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  Nothing But Trouble Here Comes The Judge
Year: 1991
Director: Dan Aykroyd
Stars: Chevy Chase, Dan Aykroyd, John Candy, Demi Moore, Valri Bromfield, Taylor Negron, Bertila Damas, Raymond J. Barry, Brian Doyle-Murray, John Wesley, Peter Aykroyd, Daniel Baldwin, James Staszkiel, Deborah Lee Johnson, Karla Tamburelli, Tupac Shakur
Genre: Horror, Comedy, AdventureBuy from Amazon
Rating:  4 (from 3 votes)
Review: Chris Thorne (Chevy Chase) is a wealthy publisher who has played the stock market so often and so well that he knows it like the back of his hand. So when there's a party at the building he owns, the one where he lives in a penthouse apartment, he'd much rather be spending the night on his own and settling down for the evening - that is until he meets a new arrival, Diane Lightson (Demi Moore), while waiting for the elevator. She is weighed down with stuff and trying to control her two dogs, but they get to chatting and it turns out his interests are at odds with hers - so how that does that match up with them going on a road trip together the following day?

Actually, that bit's not too clear and smacks of plot contrivance, but no worse than what you'd find in the average Bob Hope vehicle of a few decades before. What was bad, as almost everyone who saw this in 1991 agreed, was the particular manner in which every joke, every humorous situation, fell as flat as a gravestone, leaving Nothing But Trouble relegated to many "worst movie ever!" lists, as for a while it appeared nobody had anything good to say about it. Move on a few years, and it had found its feet in the comedy world: all right, nobody was going to say it was a classic of Ghostbusters proportions, but as the comedy landscape grew more extreme, Aykroyd had apparently been onto something.

Watching it in the twenty-first century, it was never going to be everyone's cup of tea, but the reason for that was far from being a comedy, Aykroyd, for whom this was his directorial debut as well as writing the script, had rendered something a lot closer to the horror genre. In fact, for long stretches of this it came across as The Life and Times of Judge Roy Bean crossed with that shocker benchmark, The Texas Chain Saw Massacre, except that both of those were a lot funnier, intentionally so, than the aims at making the audience laugh here. And neither of them were outright comedies, of course. So if you wanted to see some television comedians (and [Demi Moore) in a horror setting, this might pique your interest.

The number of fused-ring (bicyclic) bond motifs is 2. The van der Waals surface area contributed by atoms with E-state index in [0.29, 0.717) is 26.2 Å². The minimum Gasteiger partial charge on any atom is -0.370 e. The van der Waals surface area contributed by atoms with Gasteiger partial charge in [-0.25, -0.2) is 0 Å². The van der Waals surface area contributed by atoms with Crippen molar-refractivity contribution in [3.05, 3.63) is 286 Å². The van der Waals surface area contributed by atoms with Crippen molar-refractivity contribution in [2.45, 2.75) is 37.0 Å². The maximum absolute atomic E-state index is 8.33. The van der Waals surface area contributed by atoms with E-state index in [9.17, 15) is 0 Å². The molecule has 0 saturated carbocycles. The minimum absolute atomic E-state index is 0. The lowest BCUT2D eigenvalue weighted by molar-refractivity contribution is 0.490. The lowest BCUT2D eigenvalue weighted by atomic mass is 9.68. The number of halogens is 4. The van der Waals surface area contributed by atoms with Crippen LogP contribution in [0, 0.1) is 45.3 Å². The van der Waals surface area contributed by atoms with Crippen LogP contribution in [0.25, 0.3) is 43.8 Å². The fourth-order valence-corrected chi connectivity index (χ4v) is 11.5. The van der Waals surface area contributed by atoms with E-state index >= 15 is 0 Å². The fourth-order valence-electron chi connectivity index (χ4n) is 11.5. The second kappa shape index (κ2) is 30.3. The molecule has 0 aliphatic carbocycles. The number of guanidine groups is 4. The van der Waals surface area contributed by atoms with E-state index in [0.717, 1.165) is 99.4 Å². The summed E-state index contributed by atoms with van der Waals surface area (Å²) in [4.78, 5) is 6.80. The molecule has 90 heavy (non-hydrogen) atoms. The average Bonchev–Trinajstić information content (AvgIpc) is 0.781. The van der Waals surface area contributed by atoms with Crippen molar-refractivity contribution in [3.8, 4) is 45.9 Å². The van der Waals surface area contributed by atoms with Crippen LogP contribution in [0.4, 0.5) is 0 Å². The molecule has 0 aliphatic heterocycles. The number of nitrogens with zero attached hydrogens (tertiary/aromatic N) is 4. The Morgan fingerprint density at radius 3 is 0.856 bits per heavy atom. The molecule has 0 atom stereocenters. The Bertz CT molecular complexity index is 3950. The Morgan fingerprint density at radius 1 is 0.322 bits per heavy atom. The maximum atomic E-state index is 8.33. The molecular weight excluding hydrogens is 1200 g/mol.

It was not an out and out chiller, mind you, it simply arranged the gags and setpieces in that framework, although some have found its relentless comic grotesquerie unsettling. What happens is that Chris and Diane head off for Atlantic City where a business deal is going down, and somehow pick up a pair of Spanish-speaking Brazilians (Taylor Negron and Bertila Damas) in the back seat who think they are going for a picnic because they're under the impression Chris is a party animal in spite of all evidence to the contrary. They take a shortcut through New Jersey's backwoods and accidentally speed through one part of it, then not so accidentally get into a chase with the cop trying to pull them over, which lands them up before the judge.

The cop was played by SCTV regular John Candy (who also dragged up as his own sister), and the ancient judge was Aykroyd under a ton of makeup including a nose that looked like a penis for some reason. Like a lot of this, they seemed to be acting in different movies, and it was in that clash of styles that they presumably hoped to draw out the chuckles, but in effect made it all awkward and hard to get a handle on. Further tribute to Texas Chain Saw included a disgusting dinner sequence, although that, as with much else in the surroundings of the judge's scrapyard crossed with an old, dark courthouse, was arranged like a funhouse, full of contraptions, trapdoors and hidden dangers. Aykroyd didn't say much on the themes of the countryside being like hell for citydwellers that any number of comedies and horrors had before, but as he piled on the weirdness (was that Tupac Shakur?), it was possible to be oddly compelled by the relentless quality of it. Still wasn't funny, though. Music by Michael Kamen.
Reviewer: Graeme Clark


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